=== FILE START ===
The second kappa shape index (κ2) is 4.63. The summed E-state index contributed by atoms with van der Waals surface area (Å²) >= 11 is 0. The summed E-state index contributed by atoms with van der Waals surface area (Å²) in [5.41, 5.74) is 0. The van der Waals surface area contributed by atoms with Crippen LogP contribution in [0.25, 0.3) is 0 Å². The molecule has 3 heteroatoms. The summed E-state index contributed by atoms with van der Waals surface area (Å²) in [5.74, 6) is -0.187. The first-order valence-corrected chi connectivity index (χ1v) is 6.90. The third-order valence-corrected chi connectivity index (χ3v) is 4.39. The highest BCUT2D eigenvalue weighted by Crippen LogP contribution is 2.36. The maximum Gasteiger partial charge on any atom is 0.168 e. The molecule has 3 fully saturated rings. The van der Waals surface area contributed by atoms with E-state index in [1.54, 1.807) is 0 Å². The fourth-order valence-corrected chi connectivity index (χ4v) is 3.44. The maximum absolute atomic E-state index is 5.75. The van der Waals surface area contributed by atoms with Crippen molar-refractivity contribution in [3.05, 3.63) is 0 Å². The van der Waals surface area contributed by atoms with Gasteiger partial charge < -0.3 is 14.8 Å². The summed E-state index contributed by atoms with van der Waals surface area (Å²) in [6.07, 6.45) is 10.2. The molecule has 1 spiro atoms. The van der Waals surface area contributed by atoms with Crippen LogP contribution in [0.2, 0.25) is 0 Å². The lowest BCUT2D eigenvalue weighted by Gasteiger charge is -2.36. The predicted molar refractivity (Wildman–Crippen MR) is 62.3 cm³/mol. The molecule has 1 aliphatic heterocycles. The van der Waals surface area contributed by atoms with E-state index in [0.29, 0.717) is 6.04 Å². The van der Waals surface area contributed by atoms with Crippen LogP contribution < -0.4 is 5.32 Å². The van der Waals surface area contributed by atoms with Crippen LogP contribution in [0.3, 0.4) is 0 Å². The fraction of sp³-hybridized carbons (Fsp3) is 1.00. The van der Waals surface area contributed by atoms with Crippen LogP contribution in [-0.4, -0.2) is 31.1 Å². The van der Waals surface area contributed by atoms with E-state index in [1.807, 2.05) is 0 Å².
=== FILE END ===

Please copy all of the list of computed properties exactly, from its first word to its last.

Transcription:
The second kappa shape index (κ2) is 4.63. The summed E-state index contributed by atoms with van der Waals surface area (Å²) >= 11 is 0. The summed E-state index contributed by atoms with van der Waals surface area (Å²) in [5.41, 5.74) is 0. The van der Waals surface area contributed by atoms with Crippen LogP contribution in [0.25, 0.3) is 0 Å². The molecule has 3 heteroatoms. The summed E-state index contributed by atoms with van der Waals surface area (Å²) in [5.74, 6) is -0.187. The first-order valence-corrected chi connectivity index (χ1v) is 6.90. The third-order valence-corrected chi connectivity index (χ3v) is 4.39. The highest BCUT2D eigenvalue weighted by Crippen LogP contribution is 2.36. The maximum Gasteiger partial charge on any atom is 0.168 e. The molecule has 3 fully saturated rings. The van der Waals surface area contributed by atoms with E-state index in [1.54, 1.807) is 0 Å². The fourth-order valence-corrected chi connectivity index (χ4v) is 3.44. The maximum absolute atomic E-state index is 5.75. The van der Waals surface area contributed by atoms with Crippen molar-refractivity contribution in [3.05, 3.63) is 0 Å². The van der Waals surface area contributed by atoms with Gasteiger partial charge < -0.3 is 14.8 Å². The summed E-state index contributed by atoms with van der Waals surface area (Å²) in [6.07, 6.45) is 10.2. The molecule has 1 spiro atoms. The van der Waals surface area contributed by atoms with Crippen LogP contribution in [0.2, 0.25) is 0 Å². The lowest BCUT2D eigenvalue weighted by Gasteiger charge is -2.36. The predicted molar refractivity (Wildman–Crippen MR) is 62.3 cm³/mol. The molecule has 1 aliphatic heterocycles. The van der Waals surface area contributed by atoms with E-state index in [0.29, 0.717) is 6.04 Å². The van der Waals surface area contributed by atoms with Crippen LogP contribution < -0.4 is 5.32 Å². The van der Waals surface area contributed by atoms with Crippen LogP contribution in [0.3, 0.4) is 0 Å². The fraction of sp³-hybridized carbons (Fsp3) is 1.00. The van der Waals surface area contributed by atoms with Crippen LogP contribution in [-0.4, -0.2) is 31.1 Å². The van der Waals surface area contributed by atoms with E-state index in [1.807, 2.05) is 0 Å².